Charles said that’s his mantra, and he shares it with his team. He tries to live that mantra.

“I saw that when Ed and Steve Sabol were doing an interview with Bryant Gumbel in 2001 on Real Sports,” Charles said. “That was one of those lightning-bolt moments for me. I told our imaging guy at the time to tell us a story that will live in our hearts forever.”

Charles said he strives to bring home a great story every day.

“Ukraine is a good example of a story that affects real people,” Charles said. “At the beginning of the war we provided in-depth coverage with Ukrainian  citizens still living in the country. They told us what they were feeling, seeing, what was going on. There were reporters and experts telling us what was going on, but we had people who were living what was happening. I hope other stations try to do that. I think some days you’re more successful with that than others.”

Charles explained in his mind, radio is the best training ground there is. He said if you want to be a TV person later in a career, you could make that transition. There are skills in radio that you’ll learn and are useful in many other areas. “You learn how to prepare stories, cut tape,” Charles said. “The same skills you’re going to use in TV. We’ve done a terrible job being an evangelist for radio. You can perfect your craft. That’s what I impart to kids. Everyone wants to be the next Robin Roberts, but they’re not willing to put in all of the work. You’ll get more coaching. There’s more opportunity to work, even if you make a mistake.”

He’s seen a few of his former employees go on to greatness.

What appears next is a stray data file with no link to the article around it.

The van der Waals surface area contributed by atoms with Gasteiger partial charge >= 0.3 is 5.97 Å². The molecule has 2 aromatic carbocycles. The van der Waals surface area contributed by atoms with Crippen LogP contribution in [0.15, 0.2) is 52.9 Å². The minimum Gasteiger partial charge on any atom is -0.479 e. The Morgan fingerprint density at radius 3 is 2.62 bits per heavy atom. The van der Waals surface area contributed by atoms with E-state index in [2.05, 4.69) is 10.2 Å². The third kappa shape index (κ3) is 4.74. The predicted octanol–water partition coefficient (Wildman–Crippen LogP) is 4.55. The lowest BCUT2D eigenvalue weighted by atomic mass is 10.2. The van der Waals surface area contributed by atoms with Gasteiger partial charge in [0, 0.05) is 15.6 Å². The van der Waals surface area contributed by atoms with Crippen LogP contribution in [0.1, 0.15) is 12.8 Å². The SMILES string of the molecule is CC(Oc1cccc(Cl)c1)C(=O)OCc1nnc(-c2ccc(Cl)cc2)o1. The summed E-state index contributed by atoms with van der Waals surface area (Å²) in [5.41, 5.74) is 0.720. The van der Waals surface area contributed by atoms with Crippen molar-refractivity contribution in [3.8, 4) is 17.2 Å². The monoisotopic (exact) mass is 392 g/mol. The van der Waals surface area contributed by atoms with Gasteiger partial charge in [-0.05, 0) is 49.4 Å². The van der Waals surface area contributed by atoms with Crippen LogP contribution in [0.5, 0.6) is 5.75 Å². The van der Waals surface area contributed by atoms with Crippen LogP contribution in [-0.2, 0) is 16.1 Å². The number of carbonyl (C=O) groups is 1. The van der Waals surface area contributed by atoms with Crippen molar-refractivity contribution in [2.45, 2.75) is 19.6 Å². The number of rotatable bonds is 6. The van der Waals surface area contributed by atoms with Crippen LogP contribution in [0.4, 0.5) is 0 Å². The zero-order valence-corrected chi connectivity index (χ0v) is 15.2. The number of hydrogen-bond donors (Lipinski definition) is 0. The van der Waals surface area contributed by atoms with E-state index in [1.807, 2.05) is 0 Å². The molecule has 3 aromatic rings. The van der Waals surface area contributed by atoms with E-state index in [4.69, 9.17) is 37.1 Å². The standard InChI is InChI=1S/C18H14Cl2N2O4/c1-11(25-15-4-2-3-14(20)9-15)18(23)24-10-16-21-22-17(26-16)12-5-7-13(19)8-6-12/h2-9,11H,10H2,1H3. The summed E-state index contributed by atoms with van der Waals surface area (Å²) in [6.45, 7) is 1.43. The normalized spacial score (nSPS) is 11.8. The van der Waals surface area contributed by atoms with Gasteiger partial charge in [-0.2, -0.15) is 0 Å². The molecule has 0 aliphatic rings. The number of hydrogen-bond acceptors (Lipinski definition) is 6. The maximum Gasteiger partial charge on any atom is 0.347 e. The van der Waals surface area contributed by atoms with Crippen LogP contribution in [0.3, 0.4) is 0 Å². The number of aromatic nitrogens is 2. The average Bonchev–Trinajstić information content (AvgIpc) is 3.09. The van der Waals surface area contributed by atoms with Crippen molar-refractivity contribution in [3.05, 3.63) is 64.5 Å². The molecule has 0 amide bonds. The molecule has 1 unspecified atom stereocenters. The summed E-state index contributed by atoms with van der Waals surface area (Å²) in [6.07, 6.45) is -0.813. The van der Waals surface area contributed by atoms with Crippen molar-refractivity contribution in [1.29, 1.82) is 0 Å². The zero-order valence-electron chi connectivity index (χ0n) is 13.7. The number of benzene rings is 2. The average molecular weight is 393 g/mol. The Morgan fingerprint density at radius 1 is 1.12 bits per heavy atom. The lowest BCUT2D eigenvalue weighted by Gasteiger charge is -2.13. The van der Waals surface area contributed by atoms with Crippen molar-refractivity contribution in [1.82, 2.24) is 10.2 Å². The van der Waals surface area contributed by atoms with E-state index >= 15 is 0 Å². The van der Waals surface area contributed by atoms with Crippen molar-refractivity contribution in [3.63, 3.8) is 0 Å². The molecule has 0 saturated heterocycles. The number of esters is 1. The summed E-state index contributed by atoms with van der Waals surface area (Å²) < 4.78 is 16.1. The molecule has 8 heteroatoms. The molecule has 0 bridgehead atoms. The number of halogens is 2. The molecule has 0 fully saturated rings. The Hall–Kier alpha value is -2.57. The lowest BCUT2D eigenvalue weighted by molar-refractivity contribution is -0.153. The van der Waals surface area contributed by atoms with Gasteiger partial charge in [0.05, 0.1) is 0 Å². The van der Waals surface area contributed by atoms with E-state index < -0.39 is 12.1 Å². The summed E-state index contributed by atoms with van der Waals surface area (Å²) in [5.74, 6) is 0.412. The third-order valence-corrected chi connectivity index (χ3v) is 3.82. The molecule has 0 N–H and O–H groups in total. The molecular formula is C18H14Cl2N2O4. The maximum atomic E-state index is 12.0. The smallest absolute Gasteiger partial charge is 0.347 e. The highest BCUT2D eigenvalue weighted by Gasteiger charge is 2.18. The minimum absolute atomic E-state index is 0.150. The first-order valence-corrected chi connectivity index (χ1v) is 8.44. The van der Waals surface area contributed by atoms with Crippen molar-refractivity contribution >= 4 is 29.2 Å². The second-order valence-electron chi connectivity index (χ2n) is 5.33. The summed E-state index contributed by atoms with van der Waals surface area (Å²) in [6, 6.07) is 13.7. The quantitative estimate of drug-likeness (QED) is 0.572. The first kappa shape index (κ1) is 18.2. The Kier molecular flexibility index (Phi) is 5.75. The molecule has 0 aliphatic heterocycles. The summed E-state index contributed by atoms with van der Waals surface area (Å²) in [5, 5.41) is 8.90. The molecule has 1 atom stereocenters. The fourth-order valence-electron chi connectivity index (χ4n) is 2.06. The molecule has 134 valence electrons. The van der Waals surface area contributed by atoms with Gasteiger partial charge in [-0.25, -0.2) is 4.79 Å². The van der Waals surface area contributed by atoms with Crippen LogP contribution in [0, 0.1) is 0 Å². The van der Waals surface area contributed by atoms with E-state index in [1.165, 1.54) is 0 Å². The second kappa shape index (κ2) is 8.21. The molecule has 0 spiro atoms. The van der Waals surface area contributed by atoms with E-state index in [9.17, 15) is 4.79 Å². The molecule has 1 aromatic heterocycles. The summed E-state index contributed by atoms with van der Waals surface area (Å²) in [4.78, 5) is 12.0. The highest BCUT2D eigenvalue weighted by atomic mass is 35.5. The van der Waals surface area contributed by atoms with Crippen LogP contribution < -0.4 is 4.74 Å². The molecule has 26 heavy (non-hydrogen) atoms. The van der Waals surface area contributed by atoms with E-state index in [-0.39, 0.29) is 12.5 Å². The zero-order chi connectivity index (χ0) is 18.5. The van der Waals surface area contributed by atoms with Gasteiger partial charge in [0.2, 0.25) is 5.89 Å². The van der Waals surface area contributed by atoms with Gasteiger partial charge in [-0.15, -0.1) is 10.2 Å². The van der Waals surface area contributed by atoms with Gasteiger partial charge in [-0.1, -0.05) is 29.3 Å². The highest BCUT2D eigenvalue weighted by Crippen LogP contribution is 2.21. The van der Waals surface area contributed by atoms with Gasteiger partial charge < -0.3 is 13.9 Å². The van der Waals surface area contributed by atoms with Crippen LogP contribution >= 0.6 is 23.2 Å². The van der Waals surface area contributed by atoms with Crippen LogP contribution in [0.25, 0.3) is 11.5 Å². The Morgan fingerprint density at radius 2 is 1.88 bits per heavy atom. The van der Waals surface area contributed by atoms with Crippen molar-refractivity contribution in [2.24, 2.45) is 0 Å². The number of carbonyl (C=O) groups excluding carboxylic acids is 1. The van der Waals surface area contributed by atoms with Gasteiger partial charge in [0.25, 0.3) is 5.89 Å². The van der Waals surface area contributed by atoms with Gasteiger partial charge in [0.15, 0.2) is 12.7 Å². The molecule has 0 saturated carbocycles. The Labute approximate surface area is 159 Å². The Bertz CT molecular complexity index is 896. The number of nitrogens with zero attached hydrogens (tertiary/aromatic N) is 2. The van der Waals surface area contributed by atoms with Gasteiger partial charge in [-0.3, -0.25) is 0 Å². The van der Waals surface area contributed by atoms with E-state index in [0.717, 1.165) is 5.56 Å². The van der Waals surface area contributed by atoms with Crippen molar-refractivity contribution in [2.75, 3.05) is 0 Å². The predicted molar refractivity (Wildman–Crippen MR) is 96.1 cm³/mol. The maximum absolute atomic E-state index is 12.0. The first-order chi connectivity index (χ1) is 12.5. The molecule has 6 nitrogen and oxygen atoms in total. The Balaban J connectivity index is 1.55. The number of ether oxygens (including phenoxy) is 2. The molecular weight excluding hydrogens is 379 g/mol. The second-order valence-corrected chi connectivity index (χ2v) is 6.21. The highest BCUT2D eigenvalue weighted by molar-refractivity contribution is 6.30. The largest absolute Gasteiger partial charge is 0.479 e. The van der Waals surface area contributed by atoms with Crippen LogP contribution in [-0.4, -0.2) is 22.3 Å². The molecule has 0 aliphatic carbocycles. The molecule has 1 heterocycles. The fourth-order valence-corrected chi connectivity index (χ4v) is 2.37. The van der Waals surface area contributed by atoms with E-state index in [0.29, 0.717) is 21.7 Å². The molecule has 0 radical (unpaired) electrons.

“Aaron Katersky, was a radio junkie,” Charles said. “He is one of the most talented kids I know. He was a student at Newhouse and worked at WSYR. Aaron was older than his year, more talented than his experience. He worked for me. I left Syracuse and he left radio to do personal things. I hired him as a reporter in Housten. I embedded him at ABC to cover the Iraq war. ABC noticed him, snagged him, and he’s been with the network ever since. Every time I hear him I feel like a proud father.”

A shock to most, Charles is leaving KNX on July 22.

“It feels like the right time,” Charles said. “I’ve spent the past seven years here, longer than I’ve been anywhere since elementary school. I’m proud to be part of this heritage station. Proud of the people I work with. It’s just time. I’m an east coast boy. All my wife’s family is in New York. I’ve only seen my family once since I’ve been out here. Life is too short. I’m not retiring. I’ve got more chapters to write so I’m not done yet. I don’t want to end up dead at my desk some day. I’m not going to give up something I love.” 

He said he thinks everybody should quit their job, even if it’s just for a little while. You get tons of attention.

“I can’t believe the outpouring of love I’ve received since I announced it,” Charles said. “I never would have known how much of an impact people think I’ve had. There was an episode of Curb Your Enthusiasm where a guy watched his own wake. When I decided to make the move I posted on Facebook and LinkedIn. I’ve heard from hundreds of people. Some I haven’t heard from in 20 years. I’m going to miss all that when I’m dead.”